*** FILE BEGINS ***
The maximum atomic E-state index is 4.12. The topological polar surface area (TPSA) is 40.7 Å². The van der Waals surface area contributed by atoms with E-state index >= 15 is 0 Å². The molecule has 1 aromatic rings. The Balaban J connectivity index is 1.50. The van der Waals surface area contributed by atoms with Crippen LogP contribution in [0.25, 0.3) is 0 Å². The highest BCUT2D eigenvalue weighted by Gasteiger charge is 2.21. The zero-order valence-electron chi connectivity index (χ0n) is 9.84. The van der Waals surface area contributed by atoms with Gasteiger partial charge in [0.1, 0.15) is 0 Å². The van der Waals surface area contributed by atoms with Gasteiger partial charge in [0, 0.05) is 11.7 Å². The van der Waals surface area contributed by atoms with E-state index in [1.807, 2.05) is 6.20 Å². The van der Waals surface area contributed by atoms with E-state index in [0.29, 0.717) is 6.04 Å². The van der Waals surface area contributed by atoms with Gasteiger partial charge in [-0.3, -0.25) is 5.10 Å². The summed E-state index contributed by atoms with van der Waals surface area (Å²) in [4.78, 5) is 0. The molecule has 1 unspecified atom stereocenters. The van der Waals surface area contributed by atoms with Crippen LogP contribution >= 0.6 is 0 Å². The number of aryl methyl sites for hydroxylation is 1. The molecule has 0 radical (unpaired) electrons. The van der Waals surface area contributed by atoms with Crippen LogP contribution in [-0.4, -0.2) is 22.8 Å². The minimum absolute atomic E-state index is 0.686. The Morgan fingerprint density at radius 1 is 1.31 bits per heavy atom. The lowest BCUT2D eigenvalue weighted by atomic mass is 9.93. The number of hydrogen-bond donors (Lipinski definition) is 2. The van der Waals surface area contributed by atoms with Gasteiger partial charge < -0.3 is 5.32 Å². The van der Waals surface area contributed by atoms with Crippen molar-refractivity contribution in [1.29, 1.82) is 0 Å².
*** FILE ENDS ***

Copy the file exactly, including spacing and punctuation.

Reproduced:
The maximum atomic E-state index is 4.12. The topological polar surface area (TPSA) is 40.7 Å². The van der Waals surface area contributed by atoms with E-state index >= 15 is 0 Å². The molecule has 1 aromatic rings. The Balaban J connectivity index is 1.50. The van der Waals surface area contributed by atoms with Crippen LogP contribution in [0.25, 0.3) is 0 Å². The highest BCUT2D eigenvalue weighted by Gasteiger charge is 2.21. The zero-order valence-electron chi connectivity index (χ0n) is 9.84. The van der Waals surface area contributed by atoms with Gasteiger partial charge in [0.1, 0.15) is 0 Å². The van der Waals surface area contributed by atoms with Gasteiger partial charge in [0, 0.05) is 11.7 Å². The van der Waals surface area contributed by atoms with E-state index in [1.807, 2.05) is 6.20 Å². The van der Waals surface area contributed by atoms with E-state index in [0.29, 0.717) is 6.04 Å². The van der Waals surface area contributed by atoms with Gasteiger partial charge in [-0.3, -0.25) is 5.10 Å². The summed E-state index contributed by atoms with van der Waals surface area (Å²) in [4.78, 5) is 0. The molecule has 1 unspecified atom stereocenters. The van der Waals surface area contributed by atoms with Crippen LogP contribution >= 0.6 is 0 Å². The number of aryl methyl sites for hydroxylation is 1. The molecule has 0 radical (unpaired) electrons. The van der Waals surface area contributed by atoms with Crippen LogP contribution in [-0.4, -0.2) is 22.8 Å². The minimum absolute atomic E-state index is 0.686. The Morgan fingerprint density at radius 1 is 1.31 bits per heavy atom. The lowest BCUT2D eigenvalue weighted by atomic mass is 9.93. The number of hydrogen-bond donors (Lipinski definition) is 2. The van der Waals surface area contributed by atoms with Gasteiger partial charge < -0.3 is 5.32 Å². The van der Waals surface area contributed by atoms with Crippen molar-refractivity contribution in [1.29, 1.82) is 0 Å².